The report points to Gaza-based rights group the Palestinian Centre for Human Rights (PCHR) as the prime mover in legal action against Israeli officials overseas in recent years. It then attempts to describe links between that organization and Israeli human rights groups, the NIF and the Ford Foundation.
The report mentions a plethora of Israeli organizations, including Gisha, Bimkom, Physicians for Human Rights-Israel, HaMoked, B’Tselem, the Association for Civil Rights in Israel, the Public Committee Against Torture in Israel (PCATI), Yesh Din, MachsomWatch, Social TV, Zochrot, Coalition of Women for Peace (CWP), Adalah and Rabbis for Human Rights, but the accusations directed at them are rather broad.
Most of these organizations are castigated for maintaining ongoing relations with PCHR and other Palestinian organizations, exchanging human rights information with them and issuing joint statements against human rights violations. Social TV is also castigated for having organized public debates about the principle of universal jurisdiction.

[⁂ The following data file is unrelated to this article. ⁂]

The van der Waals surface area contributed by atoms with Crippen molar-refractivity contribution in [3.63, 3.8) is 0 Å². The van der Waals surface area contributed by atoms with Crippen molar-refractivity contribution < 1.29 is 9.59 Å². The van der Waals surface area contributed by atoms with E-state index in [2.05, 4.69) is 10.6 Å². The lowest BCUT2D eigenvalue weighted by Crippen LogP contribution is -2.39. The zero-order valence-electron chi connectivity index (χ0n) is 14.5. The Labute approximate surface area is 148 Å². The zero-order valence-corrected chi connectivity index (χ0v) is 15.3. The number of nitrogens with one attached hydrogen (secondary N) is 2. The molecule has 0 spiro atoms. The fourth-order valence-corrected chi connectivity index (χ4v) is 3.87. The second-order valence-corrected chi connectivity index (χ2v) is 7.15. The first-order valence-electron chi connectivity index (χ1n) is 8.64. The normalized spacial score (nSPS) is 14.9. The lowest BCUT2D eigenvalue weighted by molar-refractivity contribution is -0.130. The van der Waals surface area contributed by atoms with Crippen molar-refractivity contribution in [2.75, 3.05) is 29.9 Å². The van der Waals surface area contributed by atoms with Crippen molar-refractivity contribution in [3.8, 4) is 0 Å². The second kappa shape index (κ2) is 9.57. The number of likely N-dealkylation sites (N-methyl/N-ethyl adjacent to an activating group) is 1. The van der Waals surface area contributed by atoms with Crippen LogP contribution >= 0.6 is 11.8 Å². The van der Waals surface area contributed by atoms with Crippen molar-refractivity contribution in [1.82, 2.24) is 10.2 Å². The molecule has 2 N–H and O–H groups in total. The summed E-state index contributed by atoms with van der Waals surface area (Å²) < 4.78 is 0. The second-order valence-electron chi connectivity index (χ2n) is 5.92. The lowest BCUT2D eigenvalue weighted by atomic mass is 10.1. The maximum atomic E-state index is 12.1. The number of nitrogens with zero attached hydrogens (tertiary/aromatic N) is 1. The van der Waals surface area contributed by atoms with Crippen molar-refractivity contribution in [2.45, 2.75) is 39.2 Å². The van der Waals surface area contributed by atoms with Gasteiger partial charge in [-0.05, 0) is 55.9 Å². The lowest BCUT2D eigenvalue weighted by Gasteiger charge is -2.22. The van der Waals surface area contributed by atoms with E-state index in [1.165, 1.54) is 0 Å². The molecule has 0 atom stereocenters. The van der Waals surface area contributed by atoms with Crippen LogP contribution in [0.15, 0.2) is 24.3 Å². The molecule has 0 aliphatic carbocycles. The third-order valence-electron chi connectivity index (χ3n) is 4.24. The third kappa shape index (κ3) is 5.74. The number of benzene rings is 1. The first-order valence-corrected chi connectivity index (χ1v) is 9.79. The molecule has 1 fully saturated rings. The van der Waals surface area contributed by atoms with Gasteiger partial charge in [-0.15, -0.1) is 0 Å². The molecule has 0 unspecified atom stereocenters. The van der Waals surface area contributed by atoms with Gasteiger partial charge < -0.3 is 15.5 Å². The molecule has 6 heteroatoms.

The report also criticizes Israeli lawyer Michael Sfard (Yesh Din) and Ishai Menuhin (PCATI) for saying that if Israeli officials are not brought to justice in Israel, they should face charges abroad, while the feminist peace group Coalition of Women for Peace (CWP), is attacked for having issued a statement supporting indictment abroad of Israeli officials for crimes committed during the Gaza offensive (2009).
Menuhin is described as having promoted a war crimes case while he was a spokesperson for Israeli antimilitarist group Yesh Gvul, while human rights group Adalah – The Legal Centre for Arab Minority Rights in Israel – is targeted for having provided a legal opinion for one of the legal cases overseas.
The report also examines in detail the history and connections of Jamil Dakwar, a lawyer whose studies were previously funded by the NIF, and is now active in submitting war crimes cases against Israeli policymakers.
Financial relations between these organizations and the NIF, and between the Ford Foundation and the NIF, are also explored in detail.
The latest in a series of attacks on dissent